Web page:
I have been wrestling with control.
For years I had heard that the key to conquering PTSD was control. Control of my emotions, control of the triggers, control of the symptoms, control of my life.
And I learned that control. I have controlled my emotions and memories by putting them all into little boxes in my head, and then sealed them up, tight. I have learned to control my life by forcing people and events into predictable scenarios, and by avoiding everything and anything that reminds me of the trauma - words, people, places, smells - I have kept myself on a very, very narrow path. Never step outside the lines. I have kept an iron grip on myself and my world in order to feel safe. When Martha and I were having significant relationship problems we went to see a counselor. Her main complaint was that I am a control freak. No surprise there.
Yet I was still suffering flashbacks and nightmares, and crying jags and depression. I knew this was the PTSD - things having to be predictable and in my narrow range of safety. If they were not, then my world became overwhelming, flashbacks became unbearable, I would lose my footing not function.
At some point I realized that things were backwards, an awareness that instead of controlling it, I was being controlled by this illness. I watch very little TV for fear of triggers. Movies are heavily vetted for potential upsetting content before I trust myself to go. Places I cannot go. Music I cannot listen to. Things I can not talk about. Things my friends dare not mention. The trauma was controlling me. Which was sadly ironic since I was determined never, ever to let myself be controlled again.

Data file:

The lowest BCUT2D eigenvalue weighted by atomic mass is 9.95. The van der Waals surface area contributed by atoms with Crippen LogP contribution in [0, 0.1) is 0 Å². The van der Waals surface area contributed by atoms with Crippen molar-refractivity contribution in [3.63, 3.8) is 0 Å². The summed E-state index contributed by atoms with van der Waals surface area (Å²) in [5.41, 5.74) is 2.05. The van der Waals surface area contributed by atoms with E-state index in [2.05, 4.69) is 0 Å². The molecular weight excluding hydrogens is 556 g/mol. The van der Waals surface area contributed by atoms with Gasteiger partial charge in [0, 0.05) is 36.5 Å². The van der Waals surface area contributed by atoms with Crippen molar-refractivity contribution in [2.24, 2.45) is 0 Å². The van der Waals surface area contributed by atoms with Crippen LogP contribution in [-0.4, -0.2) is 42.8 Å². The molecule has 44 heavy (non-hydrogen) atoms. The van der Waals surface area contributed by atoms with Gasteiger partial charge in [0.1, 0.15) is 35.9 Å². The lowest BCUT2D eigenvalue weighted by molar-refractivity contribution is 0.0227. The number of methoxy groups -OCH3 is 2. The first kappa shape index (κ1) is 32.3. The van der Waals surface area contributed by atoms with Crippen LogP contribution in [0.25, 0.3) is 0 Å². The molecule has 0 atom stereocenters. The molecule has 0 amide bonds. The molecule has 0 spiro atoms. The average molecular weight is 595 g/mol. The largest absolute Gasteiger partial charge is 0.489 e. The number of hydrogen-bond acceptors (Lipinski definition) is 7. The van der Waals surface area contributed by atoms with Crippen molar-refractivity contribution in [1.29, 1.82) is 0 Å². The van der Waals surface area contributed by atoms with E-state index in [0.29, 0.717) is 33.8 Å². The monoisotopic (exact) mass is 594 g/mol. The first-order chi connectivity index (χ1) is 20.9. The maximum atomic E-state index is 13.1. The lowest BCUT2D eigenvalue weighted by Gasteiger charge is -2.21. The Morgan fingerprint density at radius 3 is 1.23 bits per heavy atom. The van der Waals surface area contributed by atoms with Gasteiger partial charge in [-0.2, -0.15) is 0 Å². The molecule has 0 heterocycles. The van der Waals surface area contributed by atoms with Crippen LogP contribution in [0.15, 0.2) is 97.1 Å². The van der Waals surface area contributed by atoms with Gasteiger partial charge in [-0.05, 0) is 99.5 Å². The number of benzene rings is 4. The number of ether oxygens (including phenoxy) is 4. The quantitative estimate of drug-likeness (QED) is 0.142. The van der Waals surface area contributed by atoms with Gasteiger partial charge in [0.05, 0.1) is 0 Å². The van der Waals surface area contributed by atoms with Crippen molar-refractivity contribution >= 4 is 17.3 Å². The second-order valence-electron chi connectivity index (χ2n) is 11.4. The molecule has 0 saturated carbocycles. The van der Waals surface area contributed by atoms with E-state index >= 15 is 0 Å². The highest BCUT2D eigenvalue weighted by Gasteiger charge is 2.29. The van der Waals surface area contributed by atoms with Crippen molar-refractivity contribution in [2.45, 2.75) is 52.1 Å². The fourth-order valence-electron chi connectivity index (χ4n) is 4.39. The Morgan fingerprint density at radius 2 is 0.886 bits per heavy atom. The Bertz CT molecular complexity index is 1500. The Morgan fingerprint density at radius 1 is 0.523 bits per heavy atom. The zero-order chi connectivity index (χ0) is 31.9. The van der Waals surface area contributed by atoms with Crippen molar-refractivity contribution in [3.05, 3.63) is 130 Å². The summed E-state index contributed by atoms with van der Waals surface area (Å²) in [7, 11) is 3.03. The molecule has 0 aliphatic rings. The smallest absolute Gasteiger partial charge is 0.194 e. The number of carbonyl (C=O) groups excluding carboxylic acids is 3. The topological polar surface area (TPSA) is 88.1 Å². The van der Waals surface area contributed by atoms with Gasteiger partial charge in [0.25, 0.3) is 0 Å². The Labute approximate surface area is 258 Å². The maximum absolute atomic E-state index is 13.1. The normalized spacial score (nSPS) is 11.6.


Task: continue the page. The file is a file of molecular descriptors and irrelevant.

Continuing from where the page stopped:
Last year I have began the work of giving up control. Exposure therapy – the opposite of my self-imposed avoidance approach to life. While avoidance has provided temporary relief, it doesn’t last and has forced me into a very confined existence. Facing the triggers and trauma should reduce the frequency and severity of the PTSD symptoms. Or so I’ve been told.
I have cleared a few of those hurdles yet still have the biggest to conquer. And I am now also trying to change those small ingrained habits. All those little daily avoidance techniques I hardly recognize I’m doing, but have become my normal.
Giving up control after so much time is proving more difficult and more frightening than I had imagined. Stepping outside my comfort and safety zone, inch by inch. Now, facing the details of my past, and how it has affected me, I am getting up each day and trying. And every time I lose a little control, I find a little more of myself.